A DNA-based computer would be radically different from a conventional computer. Instead of storing data on silicon chips, converting data to binary notation (0s and 1s), and performing computations on the binary digits, DNA computing would rely on data found in patterns of molecules in a synthetic DNA strand. Each strand represents one possible answer to the problem. A set of strands is manufactured so that all conceivable answers are included. To winnow out a solution, the DNA computer subjects all the strands simultaneously to a series of chemical reactions that imitate mathematical computations.
The advantage of DNA computing is that it works in parallel, processing all possible answers simultaneously. An electronic computer can analyze only one potential answer at a time. The future holds great possibilities as DNA-based computers could be used to perform parallel processing applications, DNA fingerprinting , and the decoding of strategic information such as banking, military, and communications data.
Virtual Reality Devices
Virtual reality (VR) immerses its user in a simulated world of possibilities and actions. In the virtual world, the user has the ability (through head-mounted displays, gloves, and body suits) to respond to tactile stimulation. Users manipulate objects, examine architectural renderings, and interact in an environment before it becomes a physical reality. This is often very cost-effective, and it supports decision-making tasks. VR is often used in modeling situations, but its future holds promise in other areas: education, government, medicine, and personal uses.
In education, students and teachers may have the ability to interact inside virtual classrooms to explore ideas, construct knowledge structures, and conduct experiments without risk, fear of failure, or alienation. Government offices may use VR technology to improve services, provide better delivery of health care (model symptoms, progression, and prevention), and monitor environmental changes in air quality, wetlands, ozone layers, and other ecological areas (animal populations and forestry).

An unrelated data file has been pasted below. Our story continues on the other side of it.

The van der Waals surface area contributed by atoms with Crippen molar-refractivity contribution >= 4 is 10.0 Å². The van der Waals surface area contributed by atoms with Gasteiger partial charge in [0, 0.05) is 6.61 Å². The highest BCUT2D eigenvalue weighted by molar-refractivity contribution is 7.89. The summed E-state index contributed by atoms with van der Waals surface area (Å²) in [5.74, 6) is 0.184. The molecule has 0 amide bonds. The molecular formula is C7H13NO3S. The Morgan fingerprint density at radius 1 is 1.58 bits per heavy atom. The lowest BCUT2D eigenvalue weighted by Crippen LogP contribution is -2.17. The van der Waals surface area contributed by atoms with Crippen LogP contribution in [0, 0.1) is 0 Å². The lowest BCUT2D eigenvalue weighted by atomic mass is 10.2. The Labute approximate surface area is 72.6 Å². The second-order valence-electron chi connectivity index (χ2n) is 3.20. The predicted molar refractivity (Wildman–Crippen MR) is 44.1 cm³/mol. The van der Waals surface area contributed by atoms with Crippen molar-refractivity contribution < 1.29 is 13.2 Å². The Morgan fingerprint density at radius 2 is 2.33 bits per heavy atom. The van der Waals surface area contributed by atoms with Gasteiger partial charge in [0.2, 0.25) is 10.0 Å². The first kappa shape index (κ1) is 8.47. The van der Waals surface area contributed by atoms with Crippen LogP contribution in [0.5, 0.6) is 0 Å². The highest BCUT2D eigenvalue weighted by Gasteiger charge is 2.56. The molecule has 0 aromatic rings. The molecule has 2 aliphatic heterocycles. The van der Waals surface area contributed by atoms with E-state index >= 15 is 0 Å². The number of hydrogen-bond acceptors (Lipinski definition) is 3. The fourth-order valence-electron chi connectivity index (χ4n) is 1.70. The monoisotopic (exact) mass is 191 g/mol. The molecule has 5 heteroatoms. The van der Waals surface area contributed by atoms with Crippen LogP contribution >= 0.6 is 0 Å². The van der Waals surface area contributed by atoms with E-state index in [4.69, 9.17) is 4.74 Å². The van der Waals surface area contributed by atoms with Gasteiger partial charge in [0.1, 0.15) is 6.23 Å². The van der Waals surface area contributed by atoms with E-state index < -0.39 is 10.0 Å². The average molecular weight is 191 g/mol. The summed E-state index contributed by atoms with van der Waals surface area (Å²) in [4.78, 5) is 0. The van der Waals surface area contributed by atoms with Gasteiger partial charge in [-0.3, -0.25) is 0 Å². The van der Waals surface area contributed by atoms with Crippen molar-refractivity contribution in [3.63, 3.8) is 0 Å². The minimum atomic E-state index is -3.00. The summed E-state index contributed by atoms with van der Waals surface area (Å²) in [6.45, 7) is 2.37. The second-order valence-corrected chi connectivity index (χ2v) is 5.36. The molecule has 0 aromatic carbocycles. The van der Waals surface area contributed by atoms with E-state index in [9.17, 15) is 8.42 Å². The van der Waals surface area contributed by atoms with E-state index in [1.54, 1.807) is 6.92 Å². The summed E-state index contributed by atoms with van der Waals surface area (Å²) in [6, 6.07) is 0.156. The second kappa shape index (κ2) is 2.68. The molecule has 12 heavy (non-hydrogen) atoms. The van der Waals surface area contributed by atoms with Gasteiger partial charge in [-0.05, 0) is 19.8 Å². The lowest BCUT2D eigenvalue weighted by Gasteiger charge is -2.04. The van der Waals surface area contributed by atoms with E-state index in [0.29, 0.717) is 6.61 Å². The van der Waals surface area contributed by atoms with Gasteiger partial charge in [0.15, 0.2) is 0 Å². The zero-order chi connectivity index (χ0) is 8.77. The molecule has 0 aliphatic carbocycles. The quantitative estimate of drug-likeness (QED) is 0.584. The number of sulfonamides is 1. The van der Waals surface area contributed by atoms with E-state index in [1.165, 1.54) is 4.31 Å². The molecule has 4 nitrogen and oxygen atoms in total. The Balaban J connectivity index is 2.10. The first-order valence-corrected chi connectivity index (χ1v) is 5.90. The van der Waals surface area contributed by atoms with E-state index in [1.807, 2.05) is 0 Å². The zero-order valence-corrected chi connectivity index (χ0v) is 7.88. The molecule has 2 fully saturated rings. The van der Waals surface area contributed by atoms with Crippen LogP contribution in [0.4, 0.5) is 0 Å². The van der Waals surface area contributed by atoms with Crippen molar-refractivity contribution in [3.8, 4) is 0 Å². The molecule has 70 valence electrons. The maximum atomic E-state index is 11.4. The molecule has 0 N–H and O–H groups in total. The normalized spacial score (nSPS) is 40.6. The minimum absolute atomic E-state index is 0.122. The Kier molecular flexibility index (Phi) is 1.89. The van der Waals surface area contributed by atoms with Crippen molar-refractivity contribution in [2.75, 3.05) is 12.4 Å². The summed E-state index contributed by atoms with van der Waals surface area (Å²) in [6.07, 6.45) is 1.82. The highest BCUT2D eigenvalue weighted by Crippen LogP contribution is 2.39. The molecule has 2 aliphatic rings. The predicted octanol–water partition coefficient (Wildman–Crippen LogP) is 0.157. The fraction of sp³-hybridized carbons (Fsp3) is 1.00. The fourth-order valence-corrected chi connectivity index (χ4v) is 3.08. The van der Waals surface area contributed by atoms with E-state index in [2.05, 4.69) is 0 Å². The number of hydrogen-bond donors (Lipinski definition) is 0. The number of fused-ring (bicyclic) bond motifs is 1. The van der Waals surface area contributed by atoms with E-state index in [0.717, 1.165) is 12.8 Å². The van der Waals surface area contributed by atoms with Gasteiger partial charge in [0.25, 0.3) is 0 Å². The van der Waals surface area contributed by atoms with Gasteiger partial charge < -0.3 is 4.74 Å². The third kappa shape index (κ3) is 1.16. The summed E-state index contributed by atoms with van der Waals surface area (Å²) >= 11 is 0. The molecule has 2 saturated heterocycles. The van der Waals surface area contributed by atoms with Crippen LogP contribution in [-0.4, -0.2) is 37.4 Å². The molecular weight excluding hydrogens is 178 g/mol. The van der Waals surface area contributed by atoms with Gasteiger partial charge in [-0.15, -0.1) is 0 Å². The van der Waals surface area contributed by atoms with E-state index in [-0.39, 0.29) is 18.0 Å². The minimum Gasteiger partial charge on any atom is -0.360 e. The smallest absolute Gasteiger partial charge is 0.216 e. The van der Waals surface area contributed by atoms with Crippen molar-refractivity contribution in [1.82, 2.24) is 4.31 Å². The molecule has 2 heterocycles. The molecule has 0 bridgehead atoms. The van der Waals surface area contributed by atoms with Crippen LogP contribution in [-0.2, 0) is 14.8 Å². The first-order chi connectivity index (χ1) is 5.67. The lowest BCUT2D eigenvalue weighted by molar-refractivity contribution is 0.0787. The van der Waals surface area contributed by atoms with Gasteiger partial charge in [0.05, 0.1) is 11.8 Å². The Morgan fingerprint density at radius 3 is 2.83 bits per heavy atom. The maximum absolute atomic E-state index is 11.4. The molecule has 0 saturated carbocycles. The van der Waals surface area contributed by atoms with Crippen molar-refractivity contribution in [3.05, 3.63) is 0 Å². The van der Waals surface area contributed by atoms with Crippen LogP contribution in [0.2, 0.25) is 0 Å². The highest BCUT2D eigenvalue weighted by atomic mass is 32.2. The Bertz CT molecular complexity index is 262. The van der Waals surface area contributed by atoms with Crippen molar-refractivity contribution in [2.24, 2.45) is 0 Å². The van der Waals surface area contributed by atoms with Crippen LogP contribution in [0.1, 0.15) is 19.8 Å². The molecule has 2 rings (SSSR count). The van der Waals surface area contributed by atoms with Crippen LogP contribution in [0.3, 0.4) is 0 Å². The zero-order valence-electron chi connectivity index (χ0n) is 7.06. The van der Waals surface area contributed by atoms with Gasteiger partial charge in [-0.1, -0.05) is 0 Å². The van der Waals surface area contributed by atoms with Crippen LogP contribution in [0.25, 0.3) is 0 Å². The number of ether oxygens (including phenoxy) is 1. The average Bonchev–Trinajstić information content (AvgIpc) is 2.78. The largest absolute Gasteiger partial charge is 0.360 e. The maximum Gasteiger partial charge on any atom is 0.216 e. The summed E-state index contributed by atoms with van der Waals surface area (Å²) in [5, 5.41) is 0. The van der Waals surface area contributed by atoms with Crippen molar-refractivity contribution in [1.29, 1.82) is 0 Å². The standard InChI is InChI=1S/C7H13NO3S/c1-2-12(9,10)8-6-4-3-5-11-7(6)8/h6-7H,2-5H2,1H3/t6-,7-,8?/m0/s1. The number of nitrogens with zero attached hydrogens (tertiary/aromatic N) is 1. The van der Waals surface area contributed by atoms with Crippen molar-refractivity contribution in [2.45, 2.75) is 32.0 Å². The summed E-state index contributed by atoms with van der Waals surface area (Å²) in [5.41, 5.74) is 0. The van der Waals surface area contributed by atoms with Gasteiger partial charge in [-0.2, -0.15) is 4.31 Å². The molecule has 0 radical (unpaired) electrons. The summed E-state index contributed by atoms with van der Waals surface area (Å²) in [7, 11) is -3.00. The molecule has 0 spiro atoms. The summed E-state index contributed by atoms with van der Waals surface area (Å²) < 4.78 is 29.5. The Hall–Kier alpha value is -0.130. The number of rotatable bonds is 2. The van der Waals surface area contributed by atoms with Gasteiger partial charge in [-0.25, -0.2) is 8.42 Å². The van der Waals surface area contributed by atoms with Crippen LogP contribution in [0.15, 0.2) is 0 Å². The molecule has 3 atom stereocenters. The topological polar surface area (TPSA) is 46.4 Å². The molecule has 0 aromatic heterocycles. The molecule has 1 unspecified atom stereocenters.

Medical areas could use VR to train interns and practicing physicians on new procedures and equipment; observe internal tissue production in three dimensions (3-D); collect and better analyze medical images; simulate surgical and invasive procedures; and empower therapists to use exposure therapy along with realistic models. VR technology could also be used to augment instructional games, 3-D movies, and real-time conferencing and communication efforts.
The first application of quantum theory and computers occurred in 1981 at Argonne National Laboratory. Quantum computers, like conventional computing systems, were proposed before supportive hardware existed. In 1985, a quantum parallel computer was proposed. Today, physicists and computer scientists still hope that the imprecision of subatomic particles can be used to solve problems that thus far remain unsolved.